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credo i believe

What gives leaders authority? What makes people want to follow leaders?

Certainly it’s not their title. Plenty of leaders with lofty titles fail to gain the respect from others that makes them effective leaders. Neither is it the way they dress, the car they drive, or the size of their office. That’s all show, not substance.

Leaders gain authority from their authenticity and integrity. To arrive at authenticity leaders need to know why they lead, that is, what they stand for. Exceptional leaders thoroughly understand the Why of what they do and rarely, if ever, stray from their stated beliefs. That’s integrity.

Know your Why

Underlying everyone’s reason for living is their personal search for meaning. Holocaust survivor and prominent neurologist and psychiatrist Viktor Frankl credited his survival during his horrifying ordeal to his search for meaning. It’s described in his well-known book, Man’s Search for Meaning.

New York University professor of management Batia Wiesenfeld claims that finding the Why of what you do gives your life meaning. He says that “people who are thinking in terms of meaning are more cognitively flexible and adapt better.”

Only by thoroughly understanding the core beliefs that make them who they are can your leaders begin to align their beliefs with the way you intend to lead your organization. Then and only then can they come off to their direct reports as authentic and effective leaders. When employees see leaders who clearly and consistently act according to their own moral compass do they earn and gain alignment, clarity, trust, and respect.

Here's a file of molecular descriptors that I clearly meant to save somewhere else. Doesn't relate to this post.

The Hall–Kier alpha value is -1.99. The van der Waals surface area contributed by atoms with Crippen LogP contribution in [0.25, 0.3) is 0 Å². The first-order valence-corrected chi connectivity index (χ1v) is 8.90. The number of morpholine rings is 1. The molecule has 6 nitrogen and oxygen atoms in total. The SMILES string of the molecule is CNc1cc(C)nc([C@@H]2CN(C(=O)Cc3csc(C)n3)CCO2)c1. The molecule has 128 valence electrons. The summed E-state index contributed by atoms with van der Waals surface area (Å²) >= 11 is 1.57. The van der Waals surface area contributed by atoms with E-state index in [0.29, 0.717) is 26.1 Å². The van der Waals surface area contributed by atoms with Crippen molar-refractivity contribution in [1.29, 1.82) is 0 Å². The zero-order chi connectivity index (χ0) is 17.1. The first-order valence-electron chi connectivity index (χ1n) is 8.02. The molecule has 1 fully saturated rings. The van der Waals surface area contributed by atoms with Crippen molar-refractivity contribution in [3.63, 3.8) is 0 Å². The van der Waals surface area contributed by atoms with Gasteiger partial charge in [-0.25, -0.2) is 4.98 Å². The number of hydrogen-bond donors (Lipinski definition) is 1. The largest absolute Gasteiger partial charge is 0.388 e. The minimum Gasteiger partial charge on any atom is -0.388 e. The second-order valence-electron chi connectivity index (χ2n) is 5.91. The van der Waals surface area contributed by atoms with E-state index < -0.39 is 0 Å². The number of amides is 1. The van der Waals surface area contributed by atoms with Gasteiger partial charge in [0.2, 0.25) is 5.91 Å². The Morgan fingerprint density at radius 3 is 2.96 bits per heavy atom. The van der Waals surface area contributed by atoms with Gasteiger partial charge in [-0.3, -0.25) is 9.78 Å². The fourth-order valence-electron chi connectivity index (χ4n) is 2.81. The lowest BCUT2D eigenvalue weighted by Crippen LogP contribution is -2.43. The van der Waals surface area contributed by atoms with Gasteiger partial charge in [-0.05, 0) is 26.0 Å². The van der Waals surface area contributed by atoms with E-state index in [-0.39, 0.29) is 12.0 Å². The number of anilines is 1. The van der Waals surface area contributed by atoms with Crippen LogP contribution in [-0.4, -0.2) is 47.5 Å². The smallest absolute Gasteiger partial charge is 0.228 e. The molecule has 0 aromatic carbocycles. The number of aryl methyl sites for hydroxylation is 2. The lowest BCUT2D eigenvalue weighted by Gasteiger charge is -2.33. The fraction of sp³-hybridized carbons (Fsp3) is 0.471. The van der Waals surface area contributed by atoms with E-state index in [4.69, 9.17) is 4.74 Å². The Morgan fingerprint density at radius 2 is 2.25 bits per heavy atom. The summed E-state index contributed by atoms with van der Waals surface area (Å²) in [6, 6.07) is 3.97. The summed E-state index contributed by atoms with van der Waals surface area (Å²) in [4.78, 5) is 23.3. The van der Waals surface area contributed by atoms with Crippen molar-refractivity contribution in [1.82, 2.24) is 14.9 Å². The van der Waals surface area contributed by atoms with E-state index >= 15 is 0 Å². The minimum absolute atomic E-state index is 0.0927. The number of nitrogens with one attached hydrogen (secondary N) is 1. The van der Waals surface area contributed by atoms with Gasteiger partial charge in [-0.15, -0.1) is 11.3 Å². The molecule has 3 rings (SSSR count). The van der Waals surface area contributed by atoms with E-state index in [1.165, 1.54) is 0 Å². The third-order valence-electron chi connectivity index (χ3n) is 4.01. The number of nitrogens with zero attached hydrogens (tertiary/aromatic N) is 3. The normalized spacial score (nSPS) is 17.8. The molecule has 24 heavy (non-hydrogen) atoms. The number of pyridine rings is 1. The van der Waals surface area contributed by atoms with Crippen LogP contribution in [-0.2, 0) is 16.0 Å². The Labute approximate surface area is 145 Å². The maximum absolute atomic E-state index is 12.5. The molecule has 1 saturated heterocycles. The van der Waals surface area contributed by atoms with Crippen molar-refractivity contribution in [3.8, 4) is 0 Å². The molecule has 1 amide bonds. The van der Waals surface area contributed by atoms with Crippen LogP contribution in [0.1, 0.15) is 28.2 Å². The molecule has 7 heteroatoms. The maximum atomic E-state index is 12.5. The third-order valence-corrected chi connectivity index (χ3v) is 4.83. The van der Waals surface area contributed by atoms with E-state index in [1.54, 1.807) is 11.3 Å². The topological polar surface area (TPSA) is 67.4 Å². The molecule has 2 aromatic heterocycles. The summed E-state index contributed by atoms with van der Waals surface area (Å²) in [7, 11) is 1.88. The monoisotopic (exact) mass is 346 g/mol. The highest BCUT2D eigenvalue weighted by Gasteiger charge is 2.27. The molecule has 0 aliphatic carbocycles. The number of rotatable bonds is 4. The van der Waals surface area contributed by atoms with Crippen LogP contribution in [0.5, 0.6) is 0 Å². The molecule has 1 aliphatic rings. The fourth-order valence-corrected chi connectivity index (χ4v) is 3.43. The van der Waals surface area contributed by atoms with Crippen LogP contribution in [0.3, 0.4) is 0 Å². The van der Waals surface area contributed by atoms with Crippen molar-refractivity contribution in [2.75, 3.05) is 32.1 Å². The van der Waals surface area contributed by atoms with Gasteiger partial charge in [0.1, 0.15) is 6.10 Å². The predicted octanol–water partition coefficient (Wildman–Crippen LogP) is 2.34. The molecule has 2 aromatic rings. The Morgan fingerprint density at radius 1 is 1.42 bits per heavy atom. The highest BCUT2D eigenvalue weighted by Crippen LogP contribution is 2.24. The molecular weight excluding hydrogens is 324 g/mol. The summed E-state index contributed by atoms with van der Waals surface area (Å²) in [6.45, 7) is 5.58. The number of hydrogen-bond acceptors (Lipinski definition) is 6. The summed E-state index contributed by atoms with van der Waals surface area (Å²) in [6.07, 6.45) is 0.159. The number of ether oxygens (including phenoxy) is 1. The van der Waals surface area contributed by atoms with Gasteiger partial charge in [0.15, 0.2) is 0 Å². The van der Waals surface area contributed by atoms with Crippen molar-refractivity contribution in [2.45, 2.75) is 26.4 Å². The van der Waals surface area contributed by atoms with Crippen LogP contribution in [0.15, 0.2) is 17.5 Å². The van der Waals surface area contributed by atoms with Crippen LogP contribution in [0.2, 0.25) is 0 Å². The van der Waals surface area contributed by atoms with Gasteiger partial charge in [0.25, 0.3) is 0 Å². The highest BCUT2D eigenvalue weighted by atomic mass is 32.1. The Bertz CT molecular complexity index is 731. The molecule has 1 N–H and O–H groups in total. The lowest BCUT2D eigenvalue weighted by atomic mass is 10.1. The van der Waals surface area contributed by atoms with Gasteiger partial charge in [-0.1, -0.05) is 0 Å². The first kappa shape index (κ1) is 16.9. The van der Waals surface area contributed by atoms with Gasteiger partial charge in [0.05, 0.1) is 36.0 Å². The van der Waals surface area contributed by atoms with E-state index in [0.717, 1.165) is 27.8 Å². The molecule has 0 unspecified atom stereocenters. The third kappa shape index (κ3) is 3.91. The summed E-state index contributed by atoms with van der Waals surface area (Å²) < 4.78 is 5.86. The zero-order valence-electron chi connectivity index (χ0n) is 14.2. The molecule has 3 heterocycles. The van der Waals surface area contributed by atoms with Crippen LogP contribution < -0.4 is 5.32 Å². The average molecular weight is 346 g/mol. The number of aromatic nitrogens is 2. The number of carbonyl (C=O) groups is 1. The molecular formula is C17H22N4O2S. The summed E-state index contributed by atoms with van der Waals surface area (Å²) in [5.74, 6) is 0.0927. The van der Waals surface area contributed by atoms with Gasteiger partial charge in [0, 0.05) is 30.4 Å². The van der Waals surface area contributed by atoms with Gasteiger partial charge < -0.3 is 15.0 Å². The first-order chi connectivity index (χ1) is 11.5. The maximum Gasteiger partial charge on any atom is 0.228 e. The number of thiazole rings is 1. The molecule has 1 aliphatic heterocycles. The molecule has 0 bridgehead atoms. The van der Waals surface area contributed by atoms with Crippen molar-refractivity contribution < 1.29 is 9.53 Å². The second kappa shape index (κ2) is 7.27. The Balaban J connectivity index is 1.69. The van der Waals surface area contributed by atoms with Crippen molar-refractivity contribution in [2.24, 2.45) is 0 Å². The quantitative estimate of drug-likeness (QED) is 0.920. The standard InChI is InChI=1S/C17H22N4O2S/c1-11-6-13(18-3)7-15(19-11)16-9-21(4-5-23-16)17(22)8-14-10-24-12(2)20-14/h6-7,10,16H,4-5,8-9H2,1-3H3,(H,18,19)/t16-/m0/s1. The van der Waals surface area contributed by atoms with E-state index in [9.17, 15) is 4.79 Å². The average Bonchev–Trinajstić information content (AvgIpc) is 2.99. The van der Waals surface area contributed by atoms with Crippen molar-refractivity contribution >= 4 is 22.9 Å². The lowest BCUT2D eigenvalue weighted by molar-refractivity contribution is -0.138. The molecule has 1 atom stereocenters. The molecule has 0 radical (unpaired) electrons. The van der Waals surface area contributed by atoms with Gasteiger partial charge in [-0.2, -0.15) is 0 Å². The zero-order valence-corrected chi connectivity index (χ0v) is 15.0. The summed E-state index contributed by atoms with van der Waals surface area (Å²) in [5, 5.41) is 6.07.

Leadership Credo

For this reason, we incorporate a Leadership Credo into every one of our CoachQuest Leader-as-coach workshops. It’s an exercise that compels your leaders to think, discover, understand, express, share, and commit to the why of who they are and how they lead.

Here are the four steps we use to help leaders create their Leadership Credos.

  1. Make a list of what you do believe in
    To create your list, start by thinking about what you deeply value and believe in and write it down.

  2. Identify what you don’t believe in
    Another way to get at your beliefs is to make a list of what frustrates you or what you won’t
    stand for and then re-state the beliefs in a positive way.

  3. Craft your Leadership Credo
    Your Leadership Credo is really a description of the way you intend to lead in alignment with
    your core belief and in alignment to your team and organizational goals.

  4. Commit and share your Leadership Credo
    Once your Credo is complete, take time to share it with those you work with. By publicly
    sharing your Leadership Credo, you confirm and reveal your intentions and commit your
    beliefs to action. The sharing creates trust.

You can and should urge your leaders to craft their Leadership Credos, but the better way, of course, is to enroll them in a CoachQuest Leader-as-coach workshop customized to suit your organization’s needs. Let’s talk about doing that as you as you can.

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Helanie Scott
Helanie Scott
Helanie (pronounced yeh-LAH-nee) Scott, CEO and founder of Align4Profit in Dallas, Texas, has driven stunning leadership and cultural transformations for an impressive list of organizations. She has mastered the ability to connect with her audiences in the boardroom, classroom, on stage, or in one-on-one coaching sessions. Helanie’s Align4Profit clients rave at the way her engaging programs freshen outdated mindsets and deliver results-oriented, aligned action.